David D. Comey, head of Citizens for a Better Environment, a Chicago-based environmental group, said the process illustrates the wisdom of St. Benedict.
It was Benedict who observed more than 1400 years ago that “It is easier to beg forgiveness than to seek permission.”
In 1980 “Murphy’s Law Book Two” compiled by Arthur Bloch contained the following entry: 9
STEWART’S LAW OF RETROACTION:
It is easier to get forgiveness than permission.
In 1982 the “Chicago Tribune” of Illinois reported on a speech delivered by Grace Hopper at Lake Forest College which included the following: 10
“Always remember that it’s much easier to apologize than to get permission,” she said. “In this world of computers, the best thing to do is to do it.”
In conclusion, this article presents a snapshot of current research. The proverbial form was in use by 1966 as shown by the statement from David Hernandez. QI hypothesizes that it was circulating before that date and was anonymous.
(Great thanks to Claudia, William Flesch, and Nick Rollins whose inquiries led QI to formulate this question and perform this exploration. Some citations were previously shared by QI in 2010 on the Freakonomics website. Thanks to Barry Popik, Bill Mullins, Fred Shapiro, and Herb Stahlke for their research and comments. Further thanks to Stephen Goranson for finding the 1903 citation and for verifying the February 1971 citation.)
- 1846, Lives of the Queens of England from the Norman Conquest with Anecdotes of Their Courts by Agnes Strickland, Volume 9, Chapter 1: Mary Beatrice of Modena, Quote Page 39, Henry Colburn Publisher, London. (Google Books Full View) link ↩
- 1894 February 4, The Pittsburgh Press, Section: Press Young Folks League, The Boys’ Surprise Party, Quote Page 12, Column 6, Pittsburgh, Pennsylvania. (Newspapers_com) ↩
- 1903, A Professional Rider by Mrs. Edward Kennard, Chapter 2: “As You Make Your Bed, So Must You Lie”, Quote Page 31, Anthony Treherne & Company, London. (Google Books Full View) link ↩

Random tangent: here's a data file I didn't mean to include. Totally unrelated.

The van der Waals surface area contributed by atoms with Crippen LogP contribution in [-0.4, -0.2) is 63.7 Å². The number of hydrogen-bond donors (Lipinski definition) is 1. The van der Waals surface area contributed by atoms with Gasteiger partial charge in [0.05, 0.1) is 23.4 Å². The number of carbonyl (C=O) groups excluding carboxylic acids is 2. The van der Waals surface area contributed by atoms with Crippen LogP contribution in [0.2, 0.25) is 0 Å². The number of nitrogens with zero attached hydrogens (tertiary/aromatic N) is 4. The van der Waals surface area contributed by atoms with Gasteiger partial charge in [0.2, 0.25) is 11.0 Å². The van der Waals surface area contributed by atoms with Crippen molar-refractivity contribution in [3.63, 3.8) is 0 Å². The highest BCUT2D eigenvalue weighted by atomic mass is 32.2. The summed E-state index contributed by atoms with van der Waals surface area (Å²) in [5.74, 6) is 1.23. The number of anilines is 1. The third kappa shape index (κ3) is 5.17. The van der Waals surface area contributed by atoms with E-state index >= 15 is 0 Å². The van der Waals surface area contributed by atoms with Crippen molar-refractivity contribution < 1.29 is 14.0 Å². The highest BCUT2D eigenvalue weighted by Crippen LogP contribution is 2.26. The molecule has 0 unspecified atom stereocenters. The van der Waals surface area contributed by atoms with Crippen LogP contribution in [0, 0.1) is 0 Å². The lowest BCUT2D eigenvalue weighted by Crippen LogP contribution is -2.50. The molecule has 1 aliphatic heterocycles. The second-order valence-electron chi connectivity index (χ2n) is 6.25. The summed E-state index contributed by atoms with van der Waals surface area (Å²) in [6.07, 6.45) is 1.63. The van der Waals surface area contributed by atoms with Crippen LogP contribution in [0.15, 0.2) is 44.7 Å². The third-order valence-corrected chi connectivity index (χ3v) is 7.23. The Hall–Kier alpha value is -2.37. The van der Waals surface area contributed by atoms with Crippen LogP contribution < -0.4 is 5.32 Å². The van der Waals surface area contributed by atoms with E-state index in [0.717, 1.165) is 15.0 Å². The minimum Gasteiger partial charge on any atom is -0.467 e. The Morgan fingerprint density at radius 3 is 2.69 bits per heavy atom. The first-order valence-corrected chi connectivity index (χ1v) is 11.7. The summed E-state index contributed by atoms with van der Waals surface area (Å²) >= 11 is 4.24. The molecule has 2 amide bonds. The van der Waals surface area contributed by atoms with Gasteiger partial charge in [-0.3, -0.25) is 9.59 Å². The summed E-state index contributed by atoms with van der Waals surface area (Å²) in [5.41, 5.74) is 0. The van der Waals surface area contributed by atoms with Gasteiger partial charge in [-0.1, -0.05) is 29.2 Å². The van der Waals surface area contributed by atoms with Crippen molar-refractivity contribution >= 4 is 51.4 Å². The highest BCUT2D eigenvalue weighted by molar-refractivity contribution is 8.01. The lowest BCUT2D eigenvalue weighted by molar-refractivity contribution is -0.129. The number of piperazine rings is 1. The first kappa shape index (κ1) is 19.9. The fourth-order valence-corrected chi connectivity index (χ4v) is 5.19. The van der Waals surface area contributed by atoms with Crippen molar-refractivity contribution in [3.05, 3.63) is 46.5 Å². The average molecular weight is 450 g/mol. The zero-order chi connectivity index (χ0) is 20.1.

- 2012, The Dictionary of Modern Proverbs, Compiled by Charles Clay Doyle, Wolfgang Mieder, and Fred R. Shapiro, Quote Page 85, Yale University Press, New Haven. (Citation provided for quotation – Date: August 29, 1966, Title: Southern Education Report 2, Number: 1, Article title: Panzer Division in the Poverty War, Article author: Keith Coulbourn)(QI has verified the text in the “The Dictionary of Modern Proverbs” but has not directly examined the 1966 citation) ↩
- 1970 Copyright, A Door Will Open by Helen Pajama, As told to her by Randy Brooks, Chapter 9, Quote Page 88, House of Falmouth Inc., Portland, Maine. (Verified with scans) ↩
- 1971 February, Reader’s Digest, Humor in Uniform, Quote Page 138, Reader’s Digest Association. (Verified with scans; thanks to the Duke University library system and Stephen Goranson) ↩
- 1971 September 1, Democrat and Chronicle, Seneca Falls Planner Claims: Zone Law Updated but Still Unenforced by Carol Ritter (Regional News Service), Quote Page 2B, Column 5, Rochester, New York. (Newspapers_com) ↩
- 1978 January 8, St. Louis Post-Dispatch, True of False Quiz On Nuclear Regulation by E. F. Porter Jr. (Post-Dispatch Staff), Start Page 1C, Quote Page 3C, Column 4, St. Louis, Missouri. (Newspapers_com) ↩
- 1980, Murphy’s Law Book Two: More Reasons Why Things Go Wrong, Compiled and Edited by Arthur Bloch, Quote Page 28, Price/Stern/Sloan Publishers Inc., Los Angeles, California. (Verified with scans) ↩
- 1982 December 9, Chicago Tribune, Section: Daily Suburban Trib, Witty high-tech pioneer’s a hit on campus by Lynn Orr, Quote Page 6, Column 2, Chicago, Illinois. (Newspapers_com) ↩